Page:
Mist behind and light before,
Guide me to my father's door.

 

And when her sisters got home they told her once more of the beautiful lady that had come in a silver coach and silver shoes and in a dress all embroidered with flowers: "Ah, wouldn't you have like to have been there?" said they.

 

Once again the prince gave a great ball in the hope that his unknown beauty would come to it. All happened as before; as soon as the sisters had gone Cinder Maid went to the hazel tree over her mother's grave and called out:

 

Tree o' mine, O tree o' me,
Shiver and shake, dear little tree;
Make me a lady fair to see,
Dress me as splendid as can be.

 

And then the little bird appeared and said:


Cinder Maid, Cinder Maid, shake the tree,
Open the first nut that you see.

 

And when she opened the nut in it was a dress of silk green as the sea with waves upon it, and her shoes this time were made of gold; and when the coach came out of the tree it was also made of gold, with gold trappings for the horses and for the retainers. And as she drove off the little bird from the tree called out:

 

Be home, be home ere mid-o'-night
Or else again you'll be a fright.

 

Now this time, when Cinder Maid came to the ball, she was a desirous to dance only with the prince as he with her, and so, when midnight came round, she had forgotten to leave till the clock began to strike, one -- two -- three -- four -- five -- six, -- and then she began to run away down the stairs as the clock struck eight -- nine -- ten. But the prince had told his soldier to put tar upon the lower steps of the stairs; and as the clock struck eleven her shoes stuck in the tar, and when she jumped to the foot of the stairs one of her golden shoes was left behind, and just then the clock struck TWELVE, and the golden coach with its horses and footmen, disappeared, and the beautiful dress of Cinder Maid changed again into her ragged clothes and she had to run home with only one golden shoe.

You can imagine how excited the sister were when they came home and told Cinder Maid all about it, how that the beautiful lady had come in a golden coach in a dress like the sea, with golden shoes, and how all had disappeared at midnight except the golden shoe. "Ah, wouldn't you have liked to have been there?" said they.

 

Now when the prince found out that he could not keep his lady-love nor trace where she had gone he spoke to his father and showed him the golden shoe, and told him that he would never marry anyone but the maiden who could wear that shoe. So the king, his father, ordered the herald to take round the golden shoe upon a velvet cushion and to go to every four corners where two streets met and sound the trumpet and call out, "O yes, O yes, O yes, be it known unto you all that whatsoever lady of noble birth can fit this shoe upon her foot shall become the bride of his highness the prince and our future queen. God save the king."

And when the herald came to the house of Cinder Maid's father the eldest of her two stepsisters tried on the golden shoe, But it was much too small for her, as it was for every other lady that had tried it up to that time; but she went up into her room and with a sharp knife cut off one of her toes and part of her heel, and then fitted her foot into the shoe, and when she came down she shoed it to the herald, who sent a message to the palace saying that the lady had been found who could wear the golden shoe.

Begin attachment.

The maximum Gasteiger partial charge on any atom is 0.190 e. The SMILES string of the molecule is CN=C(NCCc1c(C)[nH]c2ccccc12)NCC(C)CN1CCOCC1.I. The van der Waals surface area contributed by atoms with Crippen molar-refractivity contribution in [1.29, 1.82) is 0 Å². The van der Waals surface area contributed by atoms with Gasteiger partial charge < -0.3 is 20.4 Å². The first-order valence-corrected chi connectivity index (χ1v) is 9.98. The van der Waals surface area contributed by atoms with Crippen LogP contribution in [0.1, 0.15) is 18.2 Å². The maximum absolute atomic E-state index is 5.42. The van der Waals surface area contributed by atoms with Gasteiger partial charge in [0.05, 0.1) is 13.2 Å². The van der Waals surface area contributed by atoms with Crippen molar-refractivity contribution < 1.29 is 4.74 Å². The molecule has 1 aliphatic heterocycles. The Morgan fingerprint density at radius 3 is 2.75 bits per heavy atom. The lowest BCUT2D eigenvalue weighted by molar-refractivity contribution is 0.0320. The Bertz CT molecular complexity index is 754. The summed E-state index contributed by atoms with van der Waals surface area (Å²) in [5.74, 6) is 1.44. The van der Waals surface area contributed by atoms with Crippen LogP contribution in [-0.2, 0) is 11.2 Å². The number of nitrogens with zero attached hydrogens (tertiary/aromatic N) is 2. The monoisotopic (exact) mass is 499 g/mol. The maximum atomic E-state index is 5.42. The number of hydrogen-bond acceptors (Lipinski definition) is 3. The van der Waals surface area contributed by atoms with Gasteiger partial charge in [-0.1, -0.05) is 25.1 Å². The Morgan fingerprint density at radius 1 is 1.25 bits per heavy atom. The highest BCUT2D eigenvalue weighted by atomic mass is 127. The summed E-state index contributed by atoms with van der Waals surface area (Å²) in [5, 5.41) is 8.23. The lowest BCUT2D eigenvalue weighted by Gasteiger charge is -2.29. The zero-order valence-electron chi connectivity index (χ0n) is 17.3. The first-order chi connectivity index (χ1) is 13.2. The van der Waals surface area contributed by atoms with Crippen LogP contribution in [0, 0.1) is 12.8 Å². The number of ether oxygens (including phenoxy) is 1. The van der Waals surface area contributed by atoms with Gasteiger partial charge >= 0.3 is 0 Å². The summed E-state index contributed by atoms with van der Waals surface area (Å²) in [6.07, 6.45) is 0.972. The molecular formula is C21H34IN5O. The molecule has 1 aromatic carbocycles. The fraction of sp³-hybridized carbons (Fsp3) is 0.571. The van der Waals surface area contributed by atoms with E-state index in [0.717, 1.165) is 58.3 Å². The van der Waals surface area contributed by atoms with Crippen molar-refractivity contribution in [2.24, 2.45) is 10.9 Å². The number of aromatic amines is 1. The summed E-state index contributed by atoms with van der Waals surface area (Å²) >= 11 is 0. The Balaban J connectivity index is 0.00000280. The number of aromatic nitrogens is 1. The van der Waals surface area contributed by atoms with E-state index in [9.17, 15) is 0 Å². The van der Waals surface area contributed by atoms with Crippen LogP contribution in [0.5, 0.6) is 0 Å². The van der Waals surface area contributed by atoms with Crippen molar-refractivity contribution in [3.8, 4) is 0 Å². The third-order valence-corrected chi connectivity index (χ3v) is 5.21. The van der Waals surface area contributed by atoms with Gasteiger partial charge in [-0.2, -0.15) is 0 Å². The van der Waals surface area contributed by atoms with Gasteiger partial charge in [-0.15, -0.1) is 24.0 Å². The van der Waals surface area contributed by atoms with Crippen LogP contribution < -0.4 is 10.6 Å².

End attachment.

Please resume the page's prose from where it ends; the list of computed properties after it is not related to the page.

Thereupon the prince jumped at once upon his horse and rode to the house of Cinder Maid's father. But when he saw the stepsister with the golden shoe, "Ah," he said, "but this is not the lady."

 

"But," she said, "you promised to marry the one that could wear the golden shoe," And the prince could say nothing, but offered to take her on his horse to his father's palace, for in those days ladies used to ride on a pillion at the back of the gentleman riding on horseback.

 

Now as they were riding towards the palace her foot began to drip with blood, and the little bird from the hazel tree that had followed them called out:

 

Turn and peep, turn and peep,
There's blood within the shoe;
A bit is cut from off the heel
And a bit from off the toe.

 

And the prince looked down and saw the blood streaming from her shoe and then he knew that this was not his true bride, and he rode back to the house of Cinder Maid's father; and then the second sister tried her chance; but when she found that her foot wouldn't fit the shoe she did the same as her sister, but all happed as before. The little bird called out:

 

Turn and peep, turn and peep,
There's blood within the shoe;
A bit is cut from off the heel
And a bit from off the toe.

 

And the prince took her back to her mother's house, and then he asked, "Have you no other daughter?" and the sisters cried out, "No, sir."

 

But the father said, "Yes, I have another daughter.

 

And the sisters cried out, "Cinder Maid, Cinder Maid, she could not wear that shoe."

 

But the prince said, "As she is of noble birth she has a right to try the shoe." So the herald went down to the kitchen and found cinder Maid; and when she saw her golden shoe she took it from him and put it on her foot, which it fitted exactly; and then she took the other golden shoe from underneath the cinders where she had hidden it and put that on too.

 

Then the herald knew that she was the true bride of his master; and her took her upstairs to where the prince was; when he saw her face, he knew that she was the lady of his love. So he took her behind him upon his horse; and as they rode to the palace the little bird from the hazel tree cried out:

 

Some cut their heel, and some cut their toe,
But she sat by the fire who could wear the shoe.

And so they were married and lived happy ever afterwards.